• In the case of Graham York v York 2016 1 FLR 407, it was held that a judge had not erred in quantifying at 25% a woman’s beneficial interest in the property in which she had lived with her partner.

Facts of the Case

  • G lived with the deceased (D) for 34 years, from 1975 until his death in 2009 though they never married.
  • From 1983 they lived together at the property which was registered in D’s sole name and mortgaged to the building society.
  • When D died, the bank sought possession of the house after a lapse of payment.
  • G sought to claim a beneficial interest in the house.
  • It was held at first instance that although D had never brought up the fact that G should have an interest, she had contributed to the family income at the time of purchase and was entitled to a beneficial share.
  • The financial contributions did not amount to much however a contribution of cooking and bringing up their daughter was made. As a result, the judge awarded G a 25% share.
  • G appealed this in hope of a 50% share.

Issues in Graham York v York 2016 1 FLR 407

  • Could G claim a 50% share without her name on the legal title of the property and without contributing to the purchase price.

Held by Court of Appeal

  • Appeal dismissed, 25% share to stay.

Tomlinson LJ

  • Here, the presumption of equal shares did not apply to sole name cases.
  • “The woman’s financial contribution in Webster v Webster was very significantly greater than that which the judge found here, and that combined with a cohabitation of 27 years might apparently have led the judge to find as fair an entitlement in the range of 33% to 40%” [27]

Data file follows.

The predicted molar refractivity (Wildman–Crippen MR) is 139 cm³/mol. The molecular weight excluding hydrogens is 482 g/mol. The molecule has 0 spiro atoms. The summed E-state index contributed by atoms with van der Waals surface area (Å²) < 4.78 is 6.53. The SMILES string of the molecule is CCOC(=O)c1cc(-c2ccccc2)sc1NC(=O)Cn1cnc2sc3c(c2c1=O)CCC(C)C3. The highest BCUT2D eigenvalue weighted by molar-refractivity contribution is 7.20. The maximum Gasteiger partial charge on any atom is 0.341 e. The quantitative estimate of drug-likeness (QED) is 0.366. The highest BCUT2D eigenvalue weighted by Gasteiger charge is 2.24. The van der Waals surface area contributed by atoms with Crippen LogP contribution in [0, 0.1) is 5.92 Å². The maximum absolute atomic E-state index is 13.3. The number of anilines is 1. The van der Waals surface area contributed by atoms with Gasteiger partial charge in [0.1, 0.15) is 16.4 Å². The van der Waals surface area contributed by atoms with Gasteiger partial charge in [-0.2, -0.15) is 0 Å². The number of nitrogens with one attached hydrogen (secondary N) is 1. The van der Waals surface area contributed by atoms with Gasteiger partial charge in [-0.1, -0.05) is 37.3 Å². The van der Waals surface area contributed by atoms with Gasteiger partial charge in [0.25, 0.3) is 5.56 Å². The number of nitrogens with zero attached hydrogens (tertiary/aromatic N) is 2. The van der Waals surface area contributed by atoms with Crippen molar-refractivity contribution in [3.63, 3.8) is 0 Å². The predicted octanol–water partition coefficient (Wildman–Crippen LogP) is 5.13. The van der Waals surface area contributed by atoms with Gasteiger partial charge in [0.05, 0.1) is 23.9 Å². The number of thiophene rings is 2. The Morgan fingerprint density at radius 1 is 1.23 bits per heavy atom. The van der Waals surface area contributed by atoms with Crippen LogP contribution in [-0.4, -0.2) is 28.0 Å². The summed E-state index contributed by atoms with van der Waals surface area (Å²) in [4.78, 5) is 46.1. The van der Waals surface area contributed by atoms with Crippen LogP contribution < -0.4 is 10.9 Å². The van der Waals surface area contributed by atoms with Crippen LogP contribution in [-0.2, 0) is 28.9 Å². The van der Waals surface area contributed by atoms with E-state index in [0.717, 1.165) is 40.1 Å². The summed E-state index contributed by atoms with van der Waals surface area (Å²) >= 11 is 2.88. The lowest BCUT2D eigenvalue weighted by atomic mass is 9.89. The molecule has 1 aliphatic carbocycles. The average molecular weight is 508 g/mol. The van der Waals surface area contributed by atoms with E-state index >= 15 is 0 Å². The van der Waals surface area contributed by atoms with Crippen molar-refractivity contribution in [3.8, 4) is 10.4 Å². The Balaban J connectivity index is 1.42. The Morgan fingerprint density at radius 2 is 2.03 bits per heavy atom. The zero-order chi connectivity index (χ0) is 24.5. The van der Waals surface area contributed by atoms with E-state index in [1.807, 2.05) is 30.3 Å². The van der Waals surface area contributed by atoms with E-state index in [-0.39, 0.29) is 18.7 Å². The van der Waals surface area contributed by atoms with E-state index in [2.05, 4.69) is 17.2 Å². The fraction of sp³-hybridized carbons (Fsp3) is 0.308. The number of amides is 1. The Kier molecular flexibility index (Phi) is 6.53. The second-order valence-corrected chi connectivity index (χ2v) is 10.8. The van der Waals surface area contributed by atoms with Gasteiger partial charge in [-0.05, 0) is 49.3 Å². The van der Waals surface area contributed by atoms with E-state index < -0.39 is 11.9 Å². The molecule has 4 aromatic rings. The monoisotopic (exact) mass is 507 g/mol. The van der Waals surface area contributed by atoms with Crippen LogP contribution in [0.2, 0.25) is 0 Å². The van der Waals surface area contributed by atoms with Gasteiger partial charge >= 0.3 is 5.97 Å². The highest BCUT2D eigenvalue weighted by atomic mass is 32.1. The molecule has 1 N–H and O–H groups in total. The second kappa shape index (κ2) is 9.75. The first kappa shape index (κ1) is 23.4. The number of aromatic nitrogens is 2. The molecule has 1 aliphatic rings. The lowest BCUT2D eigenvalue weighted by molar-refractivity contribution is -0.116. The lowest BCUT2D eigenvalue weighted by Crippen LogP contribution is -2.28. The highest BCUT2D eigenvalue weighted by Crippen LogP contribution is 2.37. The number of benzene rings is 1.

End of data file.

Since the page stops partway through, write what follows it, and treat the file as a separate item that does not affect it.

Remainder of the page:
• The judge in the present case, with the advantage of having heard argument and evidence over five days, regarded her evaluation of a 25% interest as “generous”. The judge directed herself properly as to the approach which she should take to the evaluative exercise. She fell into no legal or analytical error, certainly neither of those identified at paragraph 15 above. I can discern no principled basis upon which this court can regard her evaluation as falling outside the ambit of reasonable decision-making. Had the judge evaluated Miss Graham-York’s interest at, say, 33%, her decision would I consider have been equally unassailable, but for this court now to evaluate the interest in that way would be unprincipled, would rightly be castigated as what is in another context described as “tinkering”, and would simply encourage appeals, raising false expectations and leading to the further erosion of modest estates. [28]